Having trouble getting those youngsters to fight the war on cavities? Need something better than that cute little brochure with the dancing tooth holding his toothbrush? Or you might need some anti-crack propaganda for your teens. Here it is.
Yeah, those little bastards are running to brush their teeth and throw out the crackpipes now, aren’t they?
That isn’t even the worse photo. I took several hoping to best illustrate how awful I looked. This one though was a bit blurry and I wasn’t as self concious about it. I spent the whole afternoon with the right side of my face towards the beau, trying to protect him from the image of that special girl he had picked out. I’m special alright.
I have been in a few years of oral neglect. My dog who passed away two years ago got all of my attention and monetary allowance throughout his last years. Everything focused and revolved around keeping that dog comfortable and clean. This year, I made a New Year’s Resolution that I was going to start looking out for me. Eye exam and a trip to the dentist. Lucky me, apparently stress causes tooth decay and I had cavities. The first round of filling, my face looked pretty darn normal post-visit. I’m not exactly sure what caused the trainwreck this time.
My new dentist, who I have seen a total of three times now, is very kind and gentle. Though, a partial thanks to my mother, I cannot remember his real name to save my life. I can only refer to him as ‘Dr. Greg Brady.’ My mother is not making this up. He looks just like early twenties Greg Brady. My inner dialogue from the minute I am called back by the dental assistant is, ‘Don’t call him Greg Brady. Don’t call him Greg Brady. Don’t call him Greg Brady.’
For an added bonus, he has hair just like one of my ex’s. So while he is working away in my mouth, that’s all I can see. It is hard at times not to reach up, yank that little dark ringlet and hollar, ‘Wha wa ya uc a erk?! Ya eye’n eatin ona bic.’
If you follow that, you have been an angry woman with dental work.
I remain calm though and listen to the chit chat between him and the assistant. Occasionally something is funny and I contribute a ‘AHccch’ to the discussion.
And then, my cavity is filled. This guy is really fast. They raise my chair. Greg Brady shakes my hand and I’m out to the lobby. I thought it was weird this time that the oober friendly assistant did not make eye contact with me on the way out. Hmm.
The receptionist is busy on the phone, I wave to her and say, “Take your time.” She nods thankfully, but almost in a frightened way. I turn around to scan the lobby and a mother shields her child’s eyes.
I text my mother on the way to the car to tell her I’m out of the dentist’s office and swinging by for a visit. I get in and start my car. “Dammit, my gas light is on.” I put my car in reverse, looked in my rearview mirror and screamed. Dear God! What the hell had happened to my face? It did not look like it was hit with a ton of gravity last time! What about if it doesn’t go away? What about if it is FOREVER? I begin to massage it desperately. Wake up you damn face! Wake up!
I drive nervously to my mother’s, passing three gas stations along the way. There is no way I’m getting out of this car with my face sloughing off.
I wrap my scarf around my face and proceed into my mother’s house. She’s looking at her laptop. I sit across the table from her. She looks around the screen and starts laughing. “It can’t be that bad, Mel.” I unravel the scarf. “You look fine.” More laughter.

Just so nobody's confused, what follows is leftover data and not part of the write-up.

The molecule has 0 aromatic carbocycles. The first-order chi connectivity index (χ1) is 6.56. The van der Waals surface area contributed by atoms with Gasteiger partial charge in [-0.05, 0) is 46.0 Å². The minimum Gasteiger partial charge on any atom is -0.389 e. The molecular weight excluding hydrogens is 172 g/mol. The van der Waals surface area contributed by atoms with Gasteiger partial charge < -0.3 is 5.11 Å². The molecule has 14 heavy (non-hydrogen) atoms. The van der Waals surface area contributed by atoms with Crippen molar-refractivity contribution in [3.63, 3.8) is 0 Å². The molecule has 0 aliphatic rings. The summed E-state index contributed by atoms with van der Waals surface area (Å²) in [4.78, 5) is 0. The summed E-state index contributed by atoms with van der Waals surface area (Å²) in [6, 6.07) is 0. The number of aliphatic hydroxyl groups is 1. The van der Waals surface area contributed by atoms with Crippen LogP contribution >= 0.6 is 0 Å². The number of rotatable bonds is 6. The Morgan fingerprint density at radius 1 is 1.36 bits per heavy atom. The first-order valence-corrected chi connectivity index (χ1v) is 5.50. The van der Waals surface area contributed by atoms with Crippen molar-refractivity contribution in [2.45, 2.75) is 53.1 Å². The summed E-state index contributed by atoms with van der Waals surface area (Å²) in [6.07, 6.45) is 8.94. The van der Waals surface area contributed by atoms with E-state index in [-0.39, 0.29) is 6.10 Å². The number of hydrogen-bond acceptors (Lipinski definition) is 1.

My little brother, who apparently is old enough to start shaving now, enters the kitchen.
“Mel, do you see anything different about me?”
“Can you give me a clue?”
“Do you see anything different about my upper lip?”
“I don’t know, Edward. Do you see anything different about my upper lip?”
My mother snickers.
My step-father walks through the backdoor. “Hey, look! Mel’s had a stroke!”
To change the subject, my mother runs off to the other room to grab the coat she picked up for me when she was shopping at Kohls. “If you don’t like it, I can take it back.”
“Oh no, I love it! It’s nice.” I smile, then reach up with my pointer finger to correctly position my left upper lip. “Does that help? Do I look equally happy on both sides of my face now? Can I give you a check? There was no way I was stopping at the bank with this face to get cash.”
“That’s fine. Coffee?”
“Yes. I’m going to pee first. I don’t want any confusion on why my lap is warm and wet.”
I return to the kitchen table and start my coffee. My mother hands me a napkin. “You might need that.”
“Dear God, what is the beau going to say when he sees my face? This is the face you have chosen, sir.”
“I’m sure he won’t notice.”
“If he doesn’t notice then I’m going to start worrying what my normal face really looks like.”
“Just keep a neutral face.”
I practice what I believe is a neatral face as the giggles return. Maybe I’ll just keep the scarf wrapped around my head.
I leave after I finish my coffee. I stop at one of the closer gas stations on my travel home. I glance around the gas pumps to verify that no one around will recognize me. We all know that the moment you look like shit a class reunion suddenly will form like a flashmob. “Oh, look! There’s Melanie Moore! Wasn’t she voted most likely to look ridiculous?”
I swipe my card at the pump and I see the notice that says that the gas is five cents cheaper if you use cash or debit. I quickly press the pump’s debit button and a siren goes off. Okay, it wasn’t that dramatic. The pump starts yelling at me, ‘NO DEBIT AT THE PUMP!’ Now, does my inner cheap girl win and I go inside looking like I had been in a terrible accident… or do I pay an estimated dollar seventy more to keep my temporary disfigurement a secret. Decisions, decisions.
I run the card as a credit, pump my damn gas and get the hell home.
Sometimes, your dignity is worth paying a little more.